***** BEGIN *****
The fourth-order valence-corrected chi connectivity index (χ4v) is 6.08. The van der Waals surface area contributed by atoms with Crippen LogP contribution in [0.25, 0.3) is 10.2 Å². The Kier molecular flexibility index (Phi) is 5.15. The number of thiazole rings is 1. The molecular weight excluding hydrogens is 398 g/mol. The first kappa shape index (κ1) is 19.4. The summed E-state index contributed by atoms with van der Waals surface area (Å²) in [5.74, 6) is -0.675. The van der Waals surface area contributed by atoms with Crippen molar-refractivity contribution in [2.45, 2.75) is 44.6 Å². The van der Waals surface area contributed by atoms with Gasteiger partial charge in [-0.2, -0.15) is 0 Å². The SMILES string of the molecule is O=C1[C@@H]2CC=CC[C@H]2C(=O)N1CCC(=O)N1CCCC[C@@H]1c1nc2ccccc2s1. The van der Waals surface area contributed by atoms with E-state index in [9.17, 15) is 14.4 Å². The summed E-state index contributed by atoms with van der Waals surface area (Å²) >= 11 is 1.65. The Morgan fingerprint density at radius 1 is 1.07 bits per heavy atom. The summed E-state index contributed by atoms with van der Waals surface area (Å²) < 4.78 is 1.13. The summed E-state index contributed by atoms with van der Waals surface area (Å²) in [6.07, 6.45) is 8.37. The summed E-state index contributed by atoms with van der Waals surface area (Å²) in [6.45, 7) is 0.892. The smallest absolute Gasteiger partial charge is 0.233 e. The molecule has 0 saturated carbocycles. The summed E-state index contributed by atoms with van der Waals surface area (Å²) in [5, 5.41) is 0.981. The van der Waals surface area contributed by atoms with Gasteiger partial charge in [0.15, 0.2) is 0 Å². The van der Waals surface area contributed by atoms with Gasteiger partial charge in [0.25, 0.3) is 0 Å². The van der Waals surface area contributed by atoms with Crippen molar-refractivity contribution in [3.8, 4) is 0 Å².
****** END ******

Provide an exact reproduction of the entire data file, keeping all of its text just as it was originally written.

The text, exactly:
The fourth-order valence-corrected chi connectivity index (χ4v) is 6.08. The van der Waals surface area contributed by atoms with Crippen LogP contribution in [0.25, 0.3) is 10.2 Å². The Kier molecular flexibility index (Phi) is 5.15. The number of thiazole rings is 1. The molecular weight excluding hydrogens is 398 g/mol. The first kappa shape index (κ1) is 19.4. The summed E-state index contributed by atoms with van der Waals surface area (Å²) in [5.74, 6) is -0.675. The van der Waals surface area contributed by atoms with Crippen molar-refractivity contribution in [2.45, 2.75) is 44.6 Å². The van der Waals surface area contributed by atoms with Gasteiger partial charge in [-0.2, -0.15) is 0 Å². The SMILES string of the molecule is O=C1[C@@H]2CC=CC[C@H]2C(=O)N1CCC(=O)N1CCCC[C@@H]1c1nc2ccccc2s1. The van der Waals surface area contributed by atoms with E-state index in [9.17, 15) is 14.4 Å². The summed E-state index contributed by atoms with van der Waals surface area (Å²) >= 11 is 1.65. The Morgan fingerprint density at radius 1 is 1.07 bits per heavy atom. The summed E-state index contributed by atoms with van der Waals surface area (Å²) < 4.78 is 1.13. The summed E-state index contributed by atoms with van der Waals surface area (Å²) in [6.07, 6.45) is 8.37. The summed E-state index contributed by atoms with van der Waals surface area (Å²) in [6.45, 7) is 0.892. The smallest absolute Gasteiger partial charge is 0.233 e. The molecule has 0 saturated carbocycles. The summed E-state index contributed by atoms with van der Waals surface area (Å²) in [5, 5.41) is 0.981. The van der Waals surface area contributed by atoms with Gasteiger partial charge in [0.15, 0.2) is 0 Å². The van der Waals surface area contributed by atoms with Gasteiger partial charge in [0.25, 0.3) is 0 Å². The van der Waals surface area contributed by atoms with Crippen molar-refractivity contribution in [3.8, 4) is 0 Å².